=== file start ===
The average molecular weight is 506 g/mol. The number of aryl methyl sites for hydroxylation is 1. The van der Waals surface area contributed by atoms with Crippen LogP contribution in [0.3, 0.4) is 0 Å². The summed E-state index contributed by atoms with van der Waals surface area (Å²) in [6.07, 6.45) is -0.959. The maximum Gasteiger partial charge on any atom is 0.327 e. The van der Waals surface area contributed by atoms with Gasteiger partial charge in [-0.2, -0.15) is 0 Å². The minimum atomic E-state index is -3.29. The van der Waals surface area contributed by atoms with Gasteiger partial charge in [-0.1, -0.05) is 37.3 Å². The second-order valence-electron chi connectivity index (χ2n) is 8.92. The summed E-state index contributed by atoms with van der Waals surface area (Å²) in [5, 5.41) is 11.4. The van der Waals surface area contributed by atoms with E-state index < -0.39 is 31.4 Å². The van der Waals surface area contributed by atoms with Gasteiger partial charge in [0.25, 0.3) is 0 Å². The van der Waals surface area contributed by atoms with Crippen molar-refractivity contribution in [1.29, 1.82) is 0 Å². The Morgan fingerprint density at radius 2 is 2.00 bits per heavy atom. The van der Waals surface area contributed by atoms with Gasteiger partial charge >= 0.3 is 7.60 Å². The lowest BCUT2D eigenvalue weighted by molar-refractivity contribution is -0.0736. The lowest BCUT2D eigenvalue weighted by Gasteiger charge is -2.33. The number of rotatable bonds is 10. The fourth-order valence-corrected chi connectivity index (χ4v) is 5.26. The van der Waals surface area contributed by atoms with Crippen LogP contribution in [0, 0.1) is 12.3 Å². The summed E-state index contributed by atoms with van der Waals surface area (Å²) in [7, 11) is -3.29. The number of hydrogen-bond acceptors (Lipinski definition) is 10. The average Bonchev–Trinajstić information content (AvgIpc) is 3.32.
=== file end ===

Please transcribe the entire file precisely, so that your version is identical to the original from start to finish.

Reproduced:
The average molecular weight is 506 g/mol. The number of aryl methyl sites for hydroxylation is 1. The van der Waals surface area contributed by atoms with Crippen LogP contribution in [0.3, 0.4) is 0 Å². The summed E-state index contributed by atoms with van der Waals surface area (Å²) in [6.07, 6.45) is -0.959. The maximum Gasteiger partial charge on any atom is 0.327 e. The van der Waals surface area contributed by atoms with Gasteiger partial charge in [-0.2, -0.15) is 0 Å². The minimum atomic E-state index is -3.29. The van der Waals surface area contributed by atoms with Gasteiger partial charge in [-0.1, -0.05) is 37.3 Å². The second-order valence-electron chi connectivity index (χ2n) is 8.92. The summed E-state index contributed by atoms with van der Waals surface area (Å²) in [5, 5.41) is 11.4. The van der Waals surface area contributed by atoms with E-state index < -0.39 is 31.4 Å². The van der Waals surface area contributed by atoms with Gasteiger partial charge in [0.25, 0.3) is 0 Å². The van der Waals surface area contributed by atoms with Crippen molar-refractivity contribution in [1.29, 1.82) is 0 Å². The Morgan fingerprint density at radius 2 is 2.00 bits per heavy atom. The van der Waals surface area contributed by atoms with Gasteiger partial charge >= 0.3 is 7.60 Å². The lowest BCUT2D eigenvalue weighted by molar-refractivity contribution is -0.0736. The lowest BCUT2D eigenvalue weighted by Gasteiger charge is -2.33. The number of rotatable bonds is 10. The fourth-order valence-corrected chi connectivity index (χ4v) is 5.26. The van der Waals surface area contributed by atoms with Crippen LogP contribution in [0, 0.1) is 12.3 Å². The summed E-state index contributed by atoms with van der Waals surface area (Å²) in [7, 11) is -3.29. The number of hydrogen-bond acceptors (Lipinski definition) is 10. The average Bonchev–Trinajstić information content (AvgIpc) is 3.32.